Hill: I'm about halfway through Luke Cage and very much enjoying it. Although our man behind the glass, Dan Boyd, he's a fan of the Marvel series on Netflix. Dan, can you jump on mic and share a word or two? For those unfamiliar, there's the Marvel Universe in the theaters -- Iron Man, Thor, Hulk, etc. Then, on Netflix, you have Daredevil, Luke Cage, Jessica Jones. The most recent one is Iron Fist.
Argersinger: Yeah. I haven't watched that one yet.
Hill: I haven't watched it. Dan, you've watched Iron First. You watched the others. I know you're a big fan of Luke Cage and Jessica Jones. Iron Fist, I'm getting the sense, not quite up to snuff.
Dan Boyd: I unfortunately have had the extreme displeasure of watching all 12 episodes of that pile of dreck.
Hill: At any point, maybe episode three, did you think, "I don't think this is getting any better and I'm going to stop?" Why did you keep going?
Boyd: Probably the sunk-cost fallacy. I gave it about four or five episodes to see if I was enjoying it, and I wasn't, but I'm kind of the completionist, so I was like, "We're just going to get this done as quick as I can."
Hill: Did you switch over into hate-watch mode? Have you ever hate-watched a show?
Boyd: No, I don't think that's a good idea for anybody's psyche. But, listeners, real quick, never watch the show. It's bad. Finn Jones is terrible. He's laughably awful in the role. I don't know what they were thinking about why you would make this show in 2017, but they went ahead and did, and it's garbage. Hot, hot garbage.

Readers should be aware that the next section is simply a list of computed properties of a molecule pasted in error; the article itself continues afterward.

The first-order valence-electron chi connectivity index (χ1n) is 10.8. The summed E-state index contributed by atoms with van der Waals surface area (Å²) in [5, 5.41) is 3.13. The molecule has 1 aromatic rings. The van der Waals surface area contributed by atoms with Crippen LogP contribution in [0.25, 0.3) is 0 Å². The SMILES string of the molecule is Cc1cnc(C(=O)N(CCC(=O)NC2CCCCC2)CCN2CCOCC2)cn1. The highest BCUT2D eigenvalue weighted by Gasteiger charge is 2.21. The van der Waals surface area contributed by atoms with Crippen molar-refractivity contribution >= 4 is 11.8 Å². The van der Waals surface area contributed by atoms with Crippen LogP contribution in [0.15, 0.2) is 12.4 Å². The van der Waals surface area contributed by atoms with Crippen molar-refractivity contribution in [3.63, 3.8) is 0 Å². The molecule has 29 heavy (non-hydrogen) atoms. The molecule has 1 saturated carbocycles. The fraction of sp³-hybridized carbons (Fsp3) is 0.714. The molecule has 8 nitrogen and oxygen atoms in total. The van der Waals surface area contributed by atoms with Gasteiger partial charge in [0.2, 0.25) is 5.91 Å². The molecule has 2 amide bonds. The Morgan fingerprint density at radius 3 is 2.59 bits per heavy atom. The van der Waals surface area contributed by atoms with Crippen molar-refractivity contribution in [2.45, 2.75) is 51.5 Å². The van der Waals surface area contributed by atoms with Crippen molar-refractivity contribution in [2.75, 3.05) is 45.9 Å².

Hill: You heard it here, from Dan Boyd. Netflix, when it comes to the Marvel series, is batting .750, three out of four. They got three out of four.
Argersinger: Let's hope the next one is good.
Boyd: I don't want to count the first season of Daredevil as a hit there.
Argersinger: Really? The second season was better, but ...
Boyd: I like Vincent D'Onofrio a whole lot in that, but that was really the only good part.
Hill: At least there was that good part.
Boyd: Yeah, that's fair.
Argersinger: I get the sense that Dan likes bad guys, like the Kingpin. What did you think of Punisher? Punisher was good, I thought the guy who played Punisher was pretty good.
Boyd: Jon Bernthal is a Washington D.C. native, and a big fan of D.C. sports teams, so he's pretty much my best friend.
Argersinger: [laughs] There you go.
Hill: All right, Matt Argersinger, thanks so much for being here. I'll let you get back to work.
Argersinger: All right, thanks Chris!
Hill: As always, people on the program may have interests in the stocks they talk about, and the Motley Fool may have formal recommendations for or against, so don't buy or sell stocks based solely on what you hear. That's going to do it for this edition of Market Foolery, the show is mixed by Dan Boyd. I'm Chris Hill. Thanks for listening, we'll see you tomorrow!